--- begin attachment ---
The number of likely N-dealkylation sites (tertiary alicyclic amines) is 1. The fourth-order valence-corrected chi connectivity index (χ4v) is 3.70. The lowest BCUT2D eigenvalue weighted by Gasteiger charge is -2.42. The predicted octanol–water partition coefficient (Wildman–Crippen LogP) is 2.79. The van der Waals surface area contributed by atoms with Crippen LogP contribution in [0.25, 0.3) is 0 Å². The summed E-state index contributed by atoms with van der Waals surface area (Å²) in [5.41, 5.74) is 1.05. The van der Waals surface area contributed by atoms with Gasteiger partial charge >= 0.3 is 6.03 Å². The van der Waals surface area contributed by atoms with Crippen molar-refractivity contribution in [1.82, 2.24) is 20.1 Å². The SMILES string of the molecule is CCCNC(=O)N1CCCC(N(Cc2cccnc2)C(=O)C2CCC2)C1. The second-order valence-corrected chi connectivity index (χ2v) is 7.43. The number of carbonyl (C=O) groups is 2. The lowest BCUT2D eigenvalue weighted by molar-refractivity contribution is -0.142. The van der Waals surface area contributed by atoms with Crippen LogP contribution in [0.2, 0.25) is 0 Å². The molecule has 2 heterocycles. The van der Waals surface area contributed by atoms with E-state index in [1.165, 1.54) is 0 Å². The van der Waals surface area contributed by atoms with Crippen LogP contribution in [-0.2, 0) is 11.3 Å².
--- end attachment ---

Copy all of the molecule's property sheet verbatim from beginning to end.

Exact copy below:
The number of likely N-dealkylation sites (tertiary alicyclic amines) is 1. The fourth-order valence-corrected chi connectivity index (χ4v) is 3.70. The lowest BCUT2D eigenvalue weighted by Gasteiger charge is -2.42. The predicted octanol–water partition coefficient (Wildman–Crippen LogP) is 2.79. The van der Waals surface area contributed by atoms with Crippen LogP contribution in [0.25, 0.3) is 0 Å². The summed E-state index contributed by atoms with van der Waals surface area (Å²) in [5.41, 5.74) is 1.05. The van der Waals surface area contributed by atoms with Gasteiger partial charge >= 0.3 is 6.03 Å². The van der Waals surface area contributed by atoms with Crippen molar-refractivity contribution in [1.82, 2.24) is 20.1 Å². The SMILES string of the molecule is CCCNC(=O)N1CCCC(N(Cc2cccnc2)C(=O)C2CCC2)C1. The second-order valence-corrected chi connectivity index (χ2v) is 7.43. The number of carbonyl (C=O) groups is 2. The lowest BCUT2D eigenvalue weighted by molar-refractivity contribution is -0.142. The van der Waals surface area contributed by atoms with Crippen LogP contribution in [0.2, 0.25) is 0 Å². The molecule has 2 heterocycles. The van der Waals surface area contributed by atoms with E-state index in [1.165, 1.54) is 0 Å². The van der Waals surface area contributed by atoms with Crippen LogP contribution in [-0.2, 0) is 11.3 Å².